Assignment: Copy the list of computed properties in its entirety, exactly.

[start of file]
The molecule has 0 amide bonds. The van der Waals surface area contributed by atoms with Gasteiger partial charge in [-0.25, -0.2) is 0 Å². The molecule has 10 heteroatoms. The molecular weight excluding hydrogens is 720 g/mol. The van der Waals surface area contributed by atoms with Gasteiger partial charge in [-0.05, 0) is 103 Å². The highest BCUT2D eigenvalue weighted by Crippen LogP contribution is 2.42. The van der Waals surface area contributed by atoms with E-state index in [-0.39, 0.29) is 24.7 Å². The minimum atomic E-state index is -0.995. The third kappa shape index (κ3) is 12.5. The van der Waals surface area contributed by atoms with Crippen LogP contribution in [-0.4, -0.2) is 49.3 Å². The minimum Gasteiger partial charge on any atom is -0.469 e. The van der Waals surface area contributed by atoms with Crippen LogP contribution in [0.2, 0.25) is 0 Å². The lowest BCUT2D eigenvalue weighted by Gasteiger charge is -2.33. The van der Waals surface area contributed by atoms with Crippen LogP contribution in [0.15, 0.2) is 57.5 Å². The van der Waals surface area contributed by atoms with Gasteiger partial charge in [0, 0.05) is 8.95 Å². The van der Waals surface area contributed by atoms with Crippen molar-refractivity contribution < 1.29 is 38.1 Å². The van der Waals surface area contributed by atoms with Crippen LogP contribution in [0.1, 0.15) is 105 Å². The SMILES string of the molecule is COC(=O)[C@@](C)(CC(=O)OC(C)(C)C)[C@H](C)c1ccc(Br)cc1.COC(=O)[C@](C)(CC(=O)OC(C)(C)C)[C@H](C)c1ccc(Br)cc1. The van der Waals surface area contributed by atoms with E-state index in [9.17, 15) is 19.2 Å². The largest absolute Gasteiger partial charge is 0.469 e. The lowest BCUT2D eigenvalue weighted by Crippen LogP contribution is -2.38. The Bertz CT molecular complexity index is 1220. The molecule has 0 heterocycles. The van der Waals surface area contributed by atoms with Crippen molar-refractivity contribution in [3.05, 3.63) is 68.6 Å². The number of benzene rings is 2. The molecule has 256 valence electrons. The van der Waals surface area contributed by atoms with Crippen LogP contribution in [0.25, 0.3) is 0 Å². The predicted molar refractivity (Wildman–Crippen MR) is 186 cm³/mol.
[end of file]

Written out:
The molecule has 0 amide bonds. The van der Waals surface area contributed by atoms with Gasteiger partial charge in [-0.25, -0.2) is 0 Å². The molecule has 10 heteroatoms. The molecular weight excluding hydrogens is 720 g/mol. The van der Waals surface area contributed by atoms with Gasteiger partial charge in [-0.05, 0) is 103 Å². The highest BCUT2D eigenvalue weighted by Crippen LogP contribution is 2.42. The van der Waals surface area contributed by atoms with E-state index in [-0.39, 0.29) is 24.7 Å². The minimum atomic E-state index is -0.995. The third kappa shape index (κ3) is 12.5. The van der Waals surface area contributed by atoms with Crippen LogP contribution in [-0.4, -0.2) is 49.3 Å². The minimum Gasteiger partial charge on any atom is -0.469 e. The van der Waals surface area contributed by atoms with Crippen LogP contribution in [0.2, 0.25) is 0 Å². The lowest BCUT2D eigenvalue weighted by Gasteiger charge is -2.33. The van der Waals surface area contributed by atoms with Crippen LogP contribution in [0.15, 0.2) is 57.5 Å². The van der Waals surface area contributed by atoms with Gasteiger partial charge in [0, 0.05) is 8.95 Å². The van der Waals surface area contributed by atoms with Crippen molar-refractivity contribution < 1.29 is 38.1 Å². The van der Waals surface area contributed by atoms with Crippen LogP contribution in [0.1, 0.15) is 105 Å². The SMILES string of the molecule is COC(=O)[C@@](C)(CC(=O)OC(C)(C)C)[C@H](C)c1ccc(Br)cc1.COC(=O)[C@](C)(CC(=O)OC(C)(C)C)[C@H](C)c1ccc(Br)cc1. The van der Waals surface area contributed by atoms with E-state index in [9.17, 15) is 19.2 Å². The largest absolute Gasteiger partial charge is 0.469 e. The lowest BCUT2D eigenvalue weighted by Crippen LogP contribution is -2.38. The Bertz CT molecular complexity index is 1220. The molecule has 0 heterocycles. The van der Waals surface area contributed by atoms with Crippen molar-refractivity contribution in [3.05, 3.63) is 68.6 Å². The number of benzene rings is 2. The molecule has 256 valence electrons. The van der Waals surface area contributed by atoms with Crippen LogP contribution in [0.25, 0.3) is 0 Å². The predicted molar refractivity (Wildman–Crippen MR) is 186 cm³/mol.